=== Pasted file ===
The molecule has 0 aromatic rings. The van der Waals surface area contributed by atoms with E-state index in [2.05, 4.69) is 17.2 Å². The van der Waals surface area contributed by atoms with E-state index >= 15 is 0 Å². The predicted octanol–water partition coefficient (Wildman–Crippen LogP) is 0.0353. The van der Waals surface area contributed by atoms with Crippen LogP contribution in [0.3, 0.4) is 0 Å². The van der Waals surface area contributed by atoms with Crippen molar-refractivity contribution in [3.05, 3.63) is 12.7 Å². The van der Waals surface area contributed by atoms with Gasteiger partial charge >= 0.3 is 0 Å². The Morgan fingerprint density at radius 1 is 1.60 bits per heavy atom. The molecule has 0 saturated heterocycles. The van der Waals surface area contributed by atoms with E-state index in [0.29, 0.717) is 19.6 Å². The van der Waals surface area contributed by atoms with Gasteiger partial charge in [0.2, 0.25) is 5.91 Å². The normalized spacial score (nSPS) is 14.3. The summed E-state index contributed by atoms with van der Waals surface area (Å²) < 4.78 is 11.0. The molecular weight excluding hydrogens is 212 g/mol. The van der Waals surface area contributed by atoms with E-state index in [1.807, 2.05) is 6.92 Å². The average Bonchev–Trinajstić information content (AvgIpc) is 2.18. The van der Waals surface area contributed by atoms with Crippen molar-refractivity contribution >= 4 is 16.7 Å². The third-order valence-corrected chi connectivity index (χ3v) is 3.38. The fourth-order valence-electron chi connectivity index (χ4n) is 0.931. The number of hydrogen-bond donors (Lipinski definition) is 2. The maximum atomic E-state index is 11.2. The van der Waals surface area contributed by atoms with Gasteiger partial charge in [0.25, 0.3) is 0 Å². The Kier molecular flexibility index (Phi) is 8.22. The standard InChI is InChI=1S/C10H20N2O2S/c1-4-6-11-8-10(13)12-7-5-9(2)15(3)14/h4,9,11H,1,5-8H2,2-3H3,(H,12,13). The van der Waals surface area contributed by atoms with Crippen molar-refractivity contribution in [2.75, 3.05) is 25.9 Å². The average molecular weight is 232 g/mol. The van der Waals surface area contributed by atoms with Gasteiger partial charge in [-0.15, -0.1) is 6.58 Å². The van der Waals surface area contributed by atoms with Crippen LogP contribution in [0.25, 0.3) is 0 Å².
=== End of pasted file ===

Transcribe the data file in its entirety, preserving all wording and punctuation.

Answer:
The molecule has 0 aromatic rings. The van der Waals surface area contributed by atoms with E-state index in [2.05, 4.69) is 17.2 Å². The van der Waals surface area contributed by atoms with E-state index >= 15 is 0 Å². The predicted octanol–water partition coefficient (Wildman–Crippen LogP) is 0.0353. The van der Waals surface area contributed by atoms with Crippen LogP contribution in [0.3, 0.4) is 0 Å². The van der Waals surface area contributed by atoms with Crippen molar-refractivity contribution in [3.05, 3.63) is 12.7 Å². The van der Waals surface area contributed by atoms with Gasteiger partial charge >= 0.3 is 0 Å². The Morgan fingerprint density at radius 1 is 1.60 bits per heavy atom. The molecule has 0 saturated heterocycles. The van der Waals surface area contributed by atoms with E-state index in [0.29, 0.717) is 19.6 Å². The van der Waals surface area contributed by atoms with Gasteiger partial charge in [0.2, 0.25) is 5.91 Å². The normalized spacial score (nSPS) is 14.3. The summed E-state index contributed by atoms with van der Waals surface area (Å²) < 4.78 is 11.0. The molecular weight excluding hydrogens is 212 g/mol. The van der Waals surface area contributed by atoms with E-state index in [1.807, 2.05) is 6.92 Å². The average Bonchev–Trinajstić information content (AvgIpc) is 2.18. The van der Waals surface area contributed by atoms with Crippen molar-refractivity contribution >= 4 is 16.7 Å². The third-order valence-corrected chi connectivity index (χ3v) is 3.38. The fourth-order valence-electron chi connectivity index (χ4n) is 0.931. The number of hydrogen-bond donors (Lipinski definition) is 2. The maximum atomic E-state index is 11.2. The van der Waals surface area contributed by atoms with Gasteiger partial charge in [0.25, 0.3) is 0 Å². The Kier molecular flexibility index (Phi) is 8.22. The standard InChI is InChI=1S/C10H20N2O2S/c1-4-6-11-8-10(13)12-7-5-9(2)15(3)14/h4,9,11H,1,5-8H2,2-3H3,(H,12,13). The van der Waals surface area contributed by atoms with Crippen molar-refractivity contribution in [2.75, 3.05) is 25.9 Å². The average molecular weight is 232 g/mol. The van der Waals surface area contributed by atoms with Gasteiger partial charge in [-0.15, -0.1) is 6.58 Å². The van der Waals surface area contributed by atoms with Crippen LogP contribution in [0.25, 0.3) is 0 Å².